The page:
Throughout the rest of the Green Park loop, I started to become more accustomed to the challenge ahead, found my stride and by the time we started hitting the crowds on the way out across the A33, I was in the frame of mind of how I could get through at least the first 4 miles in costume, then see how I felt. And that is when the fun started. With the crowds came the encouragement, and with the encouragement, things started to feel easier. The Reading half marathon gets some awesome support, and running in costume only heightens it as you’re an easy target to cheer for. Throughout the whole race, I was spurred on by constant calls of ‘Go On … Honey Monster’, or from those less clued up on their cereal super heroes, sometimes the shout was for ‘Sugar Puff’, ‘Monster Munch’, ‘Cookie Monster’, ‘Elmo’, ‘Lion’, ‘Tiger’, and from one particular bloke on Hartland Road that made me laugh … ‘Go on … errrrr … Weird Yellow Guy’. With support like that though, what had initially seemed like a nightmare quickly became a pleasure. There was a definite feeling of being a mini celebrity for the day, playing the Honey Monster role at least, with so many cheers, and the ability to get the crowd going even more with a fist pump or Rocky balboa shuffle here and there. And whilst the most common comment I received throughout the day of ‘Jeez, that must be hot under there’ was definitely true, by keeping hydrated and fuelled with the odd breeze hitting me every now and then, it was manageable. The flip side of the fantastic support when in costume was also an odd sense of guilt for everyone else around you who were equally deserving of the crowd’s cheers for slogging out 13 miles themselves on an unusually warm spring day, but less likely to get them than the Honey Monster.
The halfway point quickly came and went, and I was able to spot quite a few friends on route for a quick hello and high five before the moment I had been waiting for at The Southcote pub on the Bath Road around mile 10 … my family. It was such a great moment to get down and give Imogen a big cuddle as she had been so excited about the Honey Monster running. My brother and niece had additional drinks and gels at the ready and Sam got a less than welcome sweat sodden furry kiss before I headed off to finish the job. Not for the first time at an event, hyped up on the endorphins of the run and seeing the family, I managed to leave a little bit of daughter devastation behind for Mummy to deal with as I dropped a sweet that Imogen had been patiently holding until my arrival, and I got a good 4 year old’s telling off when I got home for my error!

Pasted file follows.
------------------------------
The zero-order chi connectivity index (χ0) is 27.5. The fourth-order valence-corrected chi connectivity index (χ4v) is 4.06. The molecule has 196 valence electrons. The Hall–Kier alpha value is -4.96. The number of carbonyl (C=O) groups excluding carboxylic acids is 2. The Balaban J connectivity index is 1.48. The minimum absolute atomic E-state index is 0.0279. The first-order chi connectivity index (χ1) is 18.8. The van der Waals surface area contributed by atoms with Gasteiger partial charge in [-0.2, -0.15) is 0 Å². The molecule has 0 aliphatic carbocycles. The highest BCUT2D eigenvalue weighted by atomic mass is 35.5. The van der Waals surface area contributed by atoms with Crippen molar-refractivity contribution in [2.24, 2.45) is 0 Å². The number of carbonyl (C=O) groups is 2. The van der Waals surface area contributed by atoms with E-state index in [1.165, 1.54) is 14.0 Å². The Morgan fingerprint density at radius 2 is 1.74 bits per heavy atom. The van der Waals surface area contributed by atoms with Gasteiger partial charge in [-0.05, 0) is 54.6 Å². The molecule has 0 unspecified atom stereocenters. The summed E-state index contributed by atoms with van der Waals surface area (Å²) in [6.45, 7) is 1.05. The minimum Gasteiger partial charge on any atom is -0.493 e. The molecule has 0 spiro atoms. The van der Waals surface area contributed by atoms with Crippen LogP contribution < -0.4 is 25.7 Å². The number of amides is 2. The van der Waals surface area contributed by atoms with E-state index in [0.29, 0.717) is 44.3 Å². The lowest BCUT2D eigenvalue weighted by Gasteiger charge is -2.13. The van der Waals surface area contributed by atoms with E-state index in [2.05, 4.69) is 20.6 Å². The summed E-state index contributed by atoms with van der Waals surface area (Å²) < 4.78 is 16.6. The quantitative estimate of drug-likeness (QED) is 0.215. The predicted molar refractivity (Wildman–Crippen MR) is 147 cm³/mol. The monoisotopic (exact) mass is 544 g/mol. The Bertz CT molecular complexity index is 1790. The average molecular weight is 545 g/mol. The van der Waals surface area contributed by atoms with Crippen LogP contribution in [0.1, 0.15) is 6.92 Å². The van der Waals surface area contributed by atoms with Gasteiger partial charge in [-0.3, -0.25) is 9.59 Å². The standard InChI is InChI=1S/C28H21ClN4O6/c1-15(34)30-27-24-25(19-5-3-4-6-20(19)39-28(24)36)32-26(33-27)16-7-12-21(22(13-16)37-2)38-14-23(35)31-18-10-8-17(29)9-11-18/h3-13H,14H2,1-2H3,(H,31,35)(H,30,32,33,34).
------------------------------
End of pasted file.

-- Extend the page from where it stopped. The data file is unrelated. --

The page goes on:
The final 3 miles was a blast to be honest. I had paced myself well within my capabilities, concerned about the effect of the costume. I finished with a time of 2:03:39 and whilst I was definitely feeling it in the legs more than I might normally expect in the last mile or so, I was feeling pretty strong and pushing the pace back up towards the end towards my more usual 8 minute miles. Mile 12 to 13 of the Reading half is the quietest and hardest of all, as you have a long straight slightly inclined stretch of dual carriageway to conquer, usually into a headwind with the oasis that is the Madejski stadium shimmering in the distance. This is always the mile that you see so many runners struggling, but they are the real heroes in my eyes of such large scale long distance events. Some may be walking, many will be in pain, but they are all showing the absolute guts and determination needed to make it to the end and achieve their goal. To quote the Mastercard ad, the common reactions of those heroes when a ball of yellow fur comes calmly trotting by was ‘priceless’, but as this is a family blog, I won’t repeat them here ;0)
The race ends inside Madejski stadium with a whole heap of spectators cheering you on, so the arms were raised high for the money shot as I crossed the line. An awesome experience, with some great memories and a nice piece of Lion shaped bling to add to the medal cupboard. A chance to meet up with friends from the running club afterwards and hear that most had had great runs with fast times and some nice comments from a few runners who told me afterwards that they had followed me the whole way round as the cheers kept them motivated too, so my guilt was perhaps misplaced. Hopefully I also put a few smiles on faces and of course the Honey Monster stunt was a definite success on the fund raising front.
So, running in costume … done! It is an experience that I would definitely recommend though I think I will be leaving the Honey Monster at home for the final challenge of London next month.